There is a song about worshiping even in the hardest seasons in life. It was written when a little boy’s life was hanging by a thread and the only thing left to do was worship. Every time I think back on the last several months this song comes to mind.

I’m gonna sing, in the middle of the storm
Louder and louder, you’re gonna hear my praises roar
Up from the ashes, hope will arise
Death is defeated, the King is alive

Raise A Hallelujah
by Jonathan David Helser, Melissa Helser, Molly Skaggs

Two photos stand out as a part of raising praise even when I wanted to crumble. Two photos that were taken during some of the hardest days of my life, but they were the steps to move forward I knew we needed to take. The first was the day we were given a diagnosis, we had already planned the gender reveal and celebration with our kids and so we did it and we celebrated the life God had given us, despite the grim discussions we had just had with the Maternal & Fetal Medicine Doctors. The second was unplanned, we had just been told that we would need to come for another ultrasound in a few days because there was a sign that could indicate Nehemiah’s heart could be failing. So once again, we celebrated the life we had been given.

Diagnosis and Waiting

Everyone thought we were having a girl, I had no clue either way, but they were positive we were having a girl. One day Gavin told me that this baby would travel to churches and other places believers met around the country and teach them how to love God better and love each other. Robert kept hearing the word “hope” and wanted me to find names that mean hope, there are several girl names, but only one boys name-Kit (hope, carrier of Christ, and baby fox). Months later we were at a prayer night, the name Nehemiah (God is my comfort) kept coming up for days, then the pastor said the name and I heard the Lord say, “Nehemiah, the rebuilder of the walls and structure of my people, My Church.”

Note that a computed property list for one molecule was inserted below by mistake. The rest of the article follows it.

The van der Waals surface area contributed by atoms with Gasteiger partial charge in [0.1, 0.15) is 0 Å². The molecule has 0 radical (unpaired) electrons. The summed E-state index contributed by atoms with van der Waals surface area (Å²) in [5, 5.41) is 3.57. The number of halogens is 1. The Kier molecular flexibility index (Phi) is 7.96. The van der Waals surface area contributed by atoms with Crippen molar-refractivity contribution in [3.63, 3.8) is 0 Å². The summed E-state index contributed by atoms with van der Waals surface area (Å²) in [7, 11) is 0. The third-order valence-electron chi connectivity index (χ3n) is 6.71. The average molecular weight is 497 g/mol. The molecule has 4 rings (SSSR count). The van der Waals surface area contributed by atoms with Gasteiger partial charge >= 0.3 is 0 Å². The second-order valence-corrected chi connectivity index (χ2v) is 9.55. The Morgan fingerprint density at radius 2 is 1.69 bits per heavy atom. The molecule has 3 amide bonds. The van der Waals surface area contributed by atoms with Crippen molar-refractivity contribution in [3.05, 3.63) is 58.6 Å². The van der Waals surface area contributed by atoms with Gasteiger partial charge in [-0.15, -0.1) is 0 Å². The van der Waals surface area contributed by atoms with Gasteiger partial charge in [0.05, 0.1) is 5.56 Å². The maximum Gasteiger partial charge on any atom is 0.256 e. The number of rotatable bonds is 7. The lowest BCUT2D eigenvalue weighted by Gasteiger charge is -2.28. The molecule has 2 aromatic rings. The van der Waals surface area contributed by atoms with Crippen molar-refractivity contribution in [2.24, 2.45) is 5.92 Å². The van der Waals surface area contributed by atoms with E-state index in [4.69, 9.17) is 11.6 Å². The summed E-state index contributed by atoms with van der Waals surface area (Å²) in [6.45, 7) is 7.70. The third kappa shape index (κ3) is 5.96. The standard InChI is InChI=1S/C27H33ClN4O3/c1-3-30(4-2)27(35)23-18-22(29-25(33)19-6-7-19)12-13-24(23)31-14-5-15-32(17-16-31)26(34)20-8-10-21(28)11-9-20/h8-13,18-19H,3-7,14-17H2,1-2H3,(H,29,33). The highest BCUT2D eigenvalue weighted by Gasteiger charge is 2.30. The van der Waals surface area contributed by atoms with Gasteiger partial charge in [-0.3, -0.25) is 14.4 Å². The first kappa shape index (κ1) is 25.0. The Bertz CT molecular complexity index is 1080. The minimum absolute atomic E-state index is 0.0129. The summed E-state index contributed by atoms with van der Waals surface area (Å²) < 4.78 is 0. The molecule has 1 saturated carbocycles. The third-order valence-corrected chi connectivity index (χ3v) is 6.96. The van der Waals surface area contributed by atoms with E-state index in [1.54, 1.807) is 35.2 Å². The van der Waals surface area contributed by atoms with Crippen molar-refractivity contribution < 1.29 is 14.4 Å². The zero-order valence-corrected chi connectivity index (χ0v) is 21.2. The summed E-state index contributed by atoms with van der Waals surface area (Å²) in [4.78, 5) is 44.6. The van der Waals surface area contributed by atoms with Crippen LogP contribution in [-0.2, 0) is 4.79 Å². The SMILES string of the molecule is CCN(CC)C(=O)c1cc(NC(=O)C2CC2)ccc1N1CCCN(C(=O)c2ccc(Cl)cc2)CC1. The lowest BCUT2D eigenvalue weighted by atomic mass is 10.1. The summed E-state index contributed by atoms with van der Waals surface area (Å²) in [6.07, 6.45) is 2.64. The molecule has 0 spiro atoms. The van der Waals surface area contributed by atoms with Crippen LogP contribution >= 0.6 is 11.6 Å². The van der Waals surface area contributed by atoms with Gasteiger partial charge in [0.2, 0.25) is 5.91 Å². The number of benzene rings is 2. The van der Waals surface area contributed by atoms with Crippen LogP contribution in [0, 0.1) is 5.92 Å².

At our anatomy scan the next day we went expecting to hear if we were having a boy or girl, but still everyone certain it was a girl. I was in a terrible mood, something wasn’t right. The tech was really nervous early on in the scan, at one point she told us we were having a boy, but there was such a heaviness in the room, no peace. She showed us one quick picture of his face then went on to measuring and checking something intently, something she had seen early on and was now going to focus on. She quickly left the room then came back and blurted out in one breath, “the baby has Congenital Pulmonary Airway Malformation, you need to go to Knoxville and talk to a maternal fetal medicine doctor immediately. I can’t discuss it with you” There was a flurry of words, we were rushed though making several follow up appointments, handed a map and told to be there as quickly as possible.